e-Governance

YamaTough releases the Symantec source code

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The hacker going by the name of YamaTough has released the source code for antivirus firm Symantec’s pcAnywhere utility. This has raised fears that other hackers could find security holes in the product and attempt takeovers of customer computers.

 

1.27 gigabytes of Symantec source code appeared on The Pirate Bay, a file sharing site, and within hours it had been shared hundreds of times. Symantec confirmed that the code posted was real and said it stolen in a 2006 breach of its network.

 

This move by YamaTough comes in wake of the failed email negotiations over a $50,000 payout to the hacker. The email thread had been leaked to the media, but both the Symantec and YamaTough had claimed that their participation in the thread was a ruse. YamaTough said he was always going to publish the code, while Symantec said law enforcement had been directing its side of the talks.

 

Now analysts are claiming that Symantec’s extended negotiations with YamaTough might have been part of the company’s well thought strategy to buy time, while it issued fixes to the pcAnywhere program, which allows customers to access their desktop machines from another location.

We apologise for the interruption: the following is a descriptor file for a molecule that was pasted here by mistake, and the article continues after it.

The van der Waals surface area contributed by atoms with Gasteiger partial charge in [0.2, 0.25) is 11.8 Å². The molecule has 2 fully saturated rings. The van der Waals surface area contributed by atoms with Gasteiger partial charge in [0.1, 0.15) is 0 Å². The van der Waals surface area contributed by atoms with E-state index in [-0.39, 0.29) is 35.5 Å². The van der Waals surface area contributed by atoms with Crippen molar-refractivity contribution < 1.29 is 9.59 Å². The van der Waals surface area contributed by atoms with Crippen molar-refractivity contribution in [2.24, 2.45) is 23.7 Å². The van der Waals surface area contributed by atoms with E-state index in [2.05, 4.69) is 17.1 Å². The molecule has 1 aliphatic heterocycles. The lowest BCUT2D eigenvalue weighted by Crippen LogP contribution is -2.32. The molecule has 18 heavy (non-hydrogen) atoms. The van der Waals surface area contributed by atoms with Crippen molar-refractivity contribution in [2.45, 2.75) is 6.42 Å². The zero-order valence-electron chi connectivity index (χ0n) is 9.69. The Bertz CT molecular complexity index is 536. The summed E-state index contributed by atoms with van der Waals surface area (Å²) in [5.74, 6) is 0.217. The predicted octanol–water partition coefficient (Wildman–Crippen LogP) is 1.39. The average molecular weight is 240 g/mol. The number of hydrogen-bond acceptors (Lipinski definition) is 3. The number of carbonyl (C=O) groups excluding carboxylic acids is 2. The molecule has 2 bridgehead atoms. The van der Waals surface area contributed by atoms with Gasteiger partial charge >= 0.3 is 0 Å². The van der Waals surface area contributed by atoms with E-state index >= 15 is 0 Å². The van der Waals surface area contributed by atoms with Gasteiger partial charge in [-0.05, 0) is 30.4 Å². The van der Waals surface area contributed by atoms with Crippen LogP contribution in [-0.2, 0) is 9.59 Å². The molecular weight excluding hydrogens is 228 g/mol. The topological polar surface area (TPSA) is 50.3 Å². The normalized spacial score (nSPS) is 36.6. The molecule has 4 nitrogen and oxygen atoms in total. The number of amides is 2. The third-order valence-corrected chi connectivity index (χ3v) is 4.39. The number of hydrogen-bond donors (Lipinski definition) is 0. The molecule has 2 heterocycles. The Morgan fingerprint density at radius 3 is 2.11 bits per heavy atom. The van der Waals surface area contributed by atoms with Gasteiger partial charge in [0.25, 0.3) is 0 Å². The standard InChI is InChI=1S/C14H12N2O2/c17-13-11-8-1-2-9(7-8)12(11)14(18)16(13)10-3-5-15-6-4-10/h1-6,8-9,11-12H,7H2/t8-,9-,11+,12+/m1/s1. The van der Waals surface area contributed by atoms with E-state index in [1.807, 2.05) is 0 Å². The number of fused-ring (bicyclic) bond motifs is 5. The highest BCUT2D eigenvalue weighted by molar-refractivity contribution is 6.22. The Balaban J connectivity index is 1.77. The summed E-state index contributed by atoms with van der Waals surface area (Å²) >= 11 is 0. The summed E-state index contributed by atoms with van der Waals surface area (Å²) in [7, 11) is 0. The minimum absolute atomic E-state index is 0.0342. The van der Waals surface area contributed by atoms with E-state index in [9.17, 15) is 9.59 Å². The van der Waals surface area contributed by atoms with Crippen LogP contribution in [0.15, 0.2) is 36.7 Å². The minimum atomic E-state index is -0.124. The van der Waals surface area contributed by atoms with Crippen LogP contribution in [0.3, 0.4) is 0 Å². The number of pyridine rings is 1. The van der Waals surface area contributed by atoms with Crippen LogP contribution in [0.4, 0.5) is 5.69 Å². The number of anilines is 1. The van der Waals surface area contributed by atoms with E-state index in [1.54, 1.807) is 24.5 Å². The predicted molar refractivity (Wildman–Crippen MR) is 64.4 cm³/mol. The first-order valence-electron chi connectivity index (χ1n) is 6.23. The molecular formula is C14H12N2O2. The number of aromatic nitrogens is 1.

Cris Paden, the company spokesman said, “Symantec was prepared for the code to be posted at some point and has developed and distributed a series of patches since January 23rd to protect our users against known vulnerabilities.”

 

Symantec had taken the extraordinary step of asking customers to stop using the software temporarily until it readied the patches. It issued fixes for “known vulnerabilities” in YamaTough version 12.5 of the software on January 23 and fixes for versions 12.0 and 12.1 on Friday January 27.

 

Symantec also expects hackers to release other source code in their possession, 2006 versions of Norton Antivirus Corporate Edition and Norton Internet Security. “As we have already stated publicly, this is old code, and Symantec and Norton customers will not be at an increased risk as a result of any disclosure,” Paden said.

 

The emails over the $50,000 payoff were widely circulated. Many users of social networking sites were found mocking the world’s largest standalone security company for it’s apparent attempt to buy protection. But the company said the emails were in fact between the hacker and law enforcement officials posing as a Symantec employee.

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